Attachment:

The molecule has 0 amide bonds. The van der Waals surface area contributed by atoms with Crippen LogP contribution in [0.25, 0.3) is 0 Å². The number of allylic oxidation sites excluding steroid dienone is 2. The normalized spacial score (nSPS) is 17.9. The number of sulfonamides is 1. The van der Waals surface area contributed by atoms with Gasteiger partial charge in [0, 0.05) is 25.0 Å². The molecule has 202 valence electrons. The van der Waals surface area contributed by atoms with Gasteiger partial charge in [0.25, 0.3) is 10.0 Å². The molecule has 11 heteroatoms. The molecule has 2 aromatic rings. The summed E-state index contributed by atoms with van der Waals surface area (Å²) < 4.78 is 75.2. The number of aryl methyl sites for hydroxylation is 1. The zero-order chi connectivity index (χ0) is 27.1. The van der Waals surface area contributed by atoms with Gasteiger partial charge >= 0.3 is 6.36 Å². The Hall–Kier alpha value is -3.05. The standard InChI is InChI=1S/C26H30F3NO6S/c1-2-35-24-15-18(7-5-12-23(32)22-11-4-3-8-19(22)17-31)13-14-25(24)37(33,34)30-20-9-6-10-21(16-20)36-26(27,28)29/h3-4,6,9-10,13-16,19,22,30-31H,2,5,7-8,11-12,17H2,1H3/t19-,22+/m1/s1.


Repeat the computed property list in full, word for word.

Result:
The molecule has 0 amide bonds. The van der Waals surface area contributed by atoms with Crippen LogP contribution in [0.25, 0.3) is 0 Å². The number of allylic oxidation sites excluding steroid dienone is 2. The normalized spacial score (nSPS) is 17.9. The number of sulfonamides is 1. The van der Waals surface area contributed by atoms with Gasteiger partial charge in [0, 0.05) is 25.0 Å². The molecule has 202 valence electrons. The van der Waals surface area contributed by atoms with Gasteiger partial charge in [0.25, 0.3) is 10.0 Å². The molecule has 11 heteroatoms. The molecule has 2 aromatic rings. The summed E-state index contributed by atoms with van der Waals surface area (Å²) < 4.78 is 75.2. The number of aryl methyl sites for hydroxylation is 1. The zero-order chi connectivity index (χ0) is 27.1. The van der Waals surface area contributed by atoms with Gasteiger partial charge >= 0.3 is 6.36 Å². The Hall–Kier alpha value is -3.05. The standard InChI is InChI=1S/C26H30F3NO6S/c1-2-35-24-15-18(7-5-12-23(32)22-11-4-3-8-19(22)17-31)13-14-25(24)37(33,34)30-20-9-6-10-21(16-20)36-26(27,28)29/h3-4,6,9-10,13-16,19,22,30-31H,2,5,7-8,11-12,17H2,1H3/t19-,22+/m1/s1.